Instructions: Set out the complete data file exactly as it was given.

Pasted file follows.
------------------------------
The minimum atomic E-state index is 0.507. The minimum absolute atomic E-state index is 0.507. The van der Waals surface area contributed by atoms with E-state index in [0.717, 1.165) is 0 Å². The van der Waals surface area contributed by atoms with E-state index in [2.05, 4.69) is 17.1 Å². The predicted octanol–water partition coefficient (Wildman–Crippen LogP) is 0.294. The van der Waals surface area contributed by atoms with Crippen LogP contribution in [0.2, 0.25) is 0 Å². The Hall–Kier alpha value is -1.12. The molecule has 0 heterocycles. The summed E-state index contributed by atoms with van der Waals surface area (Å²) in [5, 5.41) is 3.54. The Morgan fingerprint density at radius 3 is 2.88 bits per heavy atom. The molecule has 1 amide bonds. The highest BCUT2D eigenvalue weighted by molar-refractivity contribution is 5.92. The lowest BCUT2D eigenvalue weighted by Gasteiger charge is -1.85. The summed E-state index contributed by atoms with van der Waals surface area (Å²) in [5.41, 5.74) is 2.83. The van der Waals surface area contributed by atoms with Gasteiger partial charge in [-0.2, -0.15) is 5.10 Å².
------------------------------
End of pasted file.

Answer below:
The minimum atomic E-state index is 0.507. The minimum absolute atomic E-state index is 0.507. The van der Waals surface area contributed by atoms with E-state index in [0.717, 1.165) is 0 Å². The van der Waals surface area contributed by atoms with E-state index in [2.05, 4.69) is 17.1 Å². The predicted octanol–water partition coefficient (Wildman–Crippen LogP) is 0.294. The van der Waals surface area contributed by atoms with Crippen LogP contribution in [0.2, 0.25) is 0 Å². The Hall–Kier alpha value is -1.12. The molecule has 0 heterocycles. The summed E-state index contributed by atoms with van der Waals surface area (Å²) in [5, 5.41) is 3.54. The Morgan fingerprint density at radius 3 is 2.88 bits per heavy atom. The molecule has 1 amide bonds. The highest BCUT2D eigenvalue weighted by molar-refractivity contribution is 5.92. The lowest BCUT2D eigenvalue weighted by Gasteiger charge is -1.85. The summed E-state index contributed by atoms with van der Waals surface area (Å²) in [5.41, 5.74) is 2.83. The van der Waals surface area contributed by atoms with Gasteiger partial charge in [-0.2, -0.15) is 5.10 Å².